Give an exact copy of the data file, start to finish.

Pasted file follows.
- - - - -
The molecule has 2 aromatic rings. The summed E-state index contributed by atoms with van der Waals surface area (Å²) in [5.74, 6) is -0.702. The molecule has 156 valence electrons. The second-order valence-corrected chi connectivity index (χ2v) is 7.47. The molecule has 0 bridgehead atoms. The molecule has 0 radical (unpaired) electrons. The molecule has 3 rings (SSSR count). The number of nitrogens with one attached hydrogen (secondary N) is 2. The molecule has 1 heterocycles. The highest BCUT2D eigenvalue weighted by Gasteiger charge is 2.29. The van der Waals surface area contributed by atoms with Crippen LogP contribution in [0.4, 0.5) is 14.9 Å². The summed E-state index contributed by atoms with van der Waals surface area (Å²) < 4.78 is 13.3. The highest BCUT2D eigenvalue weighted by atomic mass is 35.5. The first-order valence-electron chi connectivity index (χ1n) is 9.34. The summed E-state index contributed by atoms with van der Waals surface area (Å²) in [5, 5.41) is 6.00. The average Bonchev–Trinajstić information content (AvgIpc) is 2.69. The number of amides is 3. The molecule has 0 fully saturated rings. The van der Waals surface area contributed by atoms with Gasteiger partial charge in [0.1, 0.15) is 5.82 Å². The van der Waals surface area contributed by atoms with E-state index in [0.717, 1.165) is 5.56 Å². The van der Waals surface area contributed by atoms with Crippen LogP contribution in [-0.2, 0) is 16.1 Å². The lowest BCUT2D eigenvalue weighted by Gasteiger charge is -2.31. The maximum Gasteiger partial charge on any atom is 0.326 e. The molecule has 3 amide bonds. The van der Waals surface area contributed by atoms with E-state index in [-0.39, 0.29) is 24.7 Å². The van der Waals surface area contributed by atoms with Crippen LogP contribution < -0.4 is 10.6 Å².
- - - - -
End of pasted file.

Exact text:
The molecule has 2 aromatic rings. The summed E-state index contributed by atoms with van der Waals surface area (Å²) in [5.74, 6) is -0.702. The molecule has 156 valence electrons. The second-order valence-corrected chi connectivity index (χ2v) is 7.47. The molecule has 0 bridgehead atoms. The molecule has 0 radical (unpaired) electrons. The molecule has 3 rings (SSSR count). The number of nitrogens with one attached hydrogen (secondary N) is 2. The molecule has 1 heterocycles. The highest BCUT2D eigenvalue weighted by Gasteiger charge is 2.29. The van der Waals surface area contributed by atoms with Crippen LogP contribution in [0.4, 0.5) is 14.9 Å². The summed E-state index contributed by atoms with van der Waals surface area (Å²) < 4.78 is 13.3. The highest BCUT2D eigenvalue weighted by atomic mass is 35.5. The first-order valence-electron chi connectivity index (χ1n) is 9.34. The summed E-state index contributed by atoms with van der Waals surface area (Å²) in [5, 5.41) is 6.00. The average Bonchev–Trinajstić information content (AvgIpc) is 2.69. The number of amides is 3. The molecule has 0 fully saturated rings. The van der Waals surface area contributed by atoms with Gasteiger partial charge in [0.1, 0.15) is 5.82 Å². The van der Waals surface area contributed by atoms with E-state index in [0.717, 1.165) is 5.56 Å². The van der Waals surface area contributed by atoms with Crippen LogP contribution in [-0.2, 0) is 16.1 Å². The lowest BCUT2D eigenvalue weighted by Gasteiger charge is -2.31. The maximum Gasteiger partial charge on any atom is 0.326 e. The molecule has 3 amide bonds. The van der Waals surface area contributed by atoms with E-state index in [-0.39, 0.29) is 24.7 Å². The van der Waals surface area contributed by atoms with Crippen LogP contribution < -0.4 is 10.6 Å².